Photograph courtesy of United States Library of Congress's Prints and Photographs division under the digital ID cph.3a31794
Louis Dembitz Brandeis (1856-1941) was the first Jewish person to serve on the Supreme Court of the United States. Appointed by President Woodrow Wilson to the Supreme Court on January 28, 1916, Louis Brandeis was already nationally known for his progressive views. Due at these views and ethnicity, his appointment aroused a storm of protest among large segments of the nation’s legal establishment. None the less, he was confirmed and took the oath on June 5, 1916.
Louis Brandeis was born in Louisville, Kentucky, in 1856, the son of cultivated Bohemian Jewish parents who had immigrated to the United States from Prague (than part of the Austro-Hungarian Empire). Schooled in Louisville and in Germany, he was admitted to Harvard Law School in 1873 and graduated three years later at the head of his class. After Harvard, Brandeis embarked on a legal career in St. Louis, but soon returned to Boston. In Boston he developed a large and successful private practice, and became well-known for his defense of the public interest. As attorney for the New England Policy-Holders’ Protective Committee, he unearthed sufficient evidence against the Equitable Life Assurance Society of New York to initiate a legislative investigation to replace the corrupt insurance system; he then created a plan for savings-bank life insurance which was inaugurated in Massachusetts in 1907. As the Progressive movement reached full tide, Brandeis also became involved in the problems of railroad rate regulation, labor-management relations and wage and hour laws.
His name first became nationally known with the publication in 1914 of his book Other People’s Money and How the Banker’s Use It, which critiqued corporate power in the early 20th century. The book proved instrumental in effecting the passage of both the Clayton Act and the Federal Trade Commission Act. Once President Wilson placed Brandeis on the Supreme Court, he championed, along with Justice Oliver Wendell Holmes, the right to dissent, and they often stood against the majority of the Court. On Whitney v. California (1927), the United States Supreme Court decision, Brandeis argued that free speech must not in any way be impaired unless there was a “clear and present danger.”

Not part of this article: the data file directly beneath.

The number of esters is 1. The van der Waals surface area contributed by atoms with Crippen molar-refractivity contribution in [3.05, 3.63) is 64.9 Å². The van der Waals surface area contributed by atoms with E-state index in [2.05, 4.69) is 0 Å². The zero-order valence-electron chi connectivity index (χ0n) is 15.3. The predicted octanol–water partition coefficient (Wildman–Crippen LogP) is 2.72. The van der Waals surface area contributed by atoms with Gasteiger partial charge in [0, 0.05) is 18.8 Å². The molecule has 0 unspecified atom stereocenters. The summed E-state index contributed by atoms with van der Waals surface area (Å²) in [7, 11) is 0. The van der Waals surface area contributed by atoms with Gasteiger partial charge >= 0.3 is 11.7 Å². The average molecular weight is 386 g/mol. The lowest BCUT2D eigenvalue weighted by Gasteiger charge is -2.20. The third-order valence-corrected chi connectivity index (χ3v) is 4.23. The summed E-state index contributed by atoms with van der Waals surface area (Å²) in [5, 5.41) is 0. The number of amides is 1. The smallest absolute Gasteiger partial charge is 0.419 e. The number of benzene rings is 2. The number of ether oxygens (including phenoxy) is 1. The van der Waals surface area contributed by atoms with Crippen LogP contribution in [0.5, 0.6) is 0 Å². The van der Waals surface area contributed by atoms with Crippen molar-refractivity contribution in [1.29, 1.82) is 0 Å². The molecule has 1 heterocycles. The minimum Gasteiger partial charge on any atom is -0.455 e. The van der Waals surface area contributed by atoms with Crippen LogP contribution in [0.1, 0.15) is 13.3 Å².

Although Brandeis did not support all of the legislative measures of the New Deal period, much of the legislation enacted during Roosevelt’s famous first “Hundred Days” reflected Brandeis’ influence through his ideas as implemented by Felix Frankfurter of Harvard Law school, Benjamin Cohen, and Thomas Corcoran. Louis Brandeis terminated his service to the Supreme Court on February 13, 1939.
Louis Brandeis House
More than anywhere else, the old whaling village of Chatham on Cape Cod, Massachusetts, is intimately associated with the life of Justice Brandeis. He and his wife came to Chatham for the first time in the summer of 1922, and liked the place so well that the next year they purchased a modest, remotely-situated house on the Oyster River, to which they returned annually from their Washington, D.C. apartment for the rest of their lives. Brandeis would work on law cases through the Chatham summers while also finding time to relax and be with his family.
The life-style of Louis Brandeis is accurately reflected in his Cape Cod home, which is a spartan, forthright, shingled structure, and one-and-a-half stories high. The main portion of the house, apparently built in the early 19th century, is typical of the area’s vernacular architecture. It is characteristically rectangular in shape, with a symmetrical, five-bay façade and a steeply-pitched roof from which projects a central chimney stack. The shed dormers on both slopes of the roof were probably added a short time prior to Brandeis’ purchase of the property, as was the two-story rear kitchen and dormitory wing, and also the single-story rear dependency which sits at right angles to the main structure and contains a laundry, a maid’s room, three guest rooms, and a garage. About 25 feet northwest, another rustic, shingled outbuilding once provided additional summer sleeping quarters. Formerly, a windmill, situated between the sleeping hut and the house supplied the water for the household use. In 1944, three years after Brandeis’ death, the windmill was destroyed by a hurricane.
The Louis Brandeis House was automatically listed in the National Register of Historic Places on November 28, 1972, when it was designated as a National Historic Landmark.
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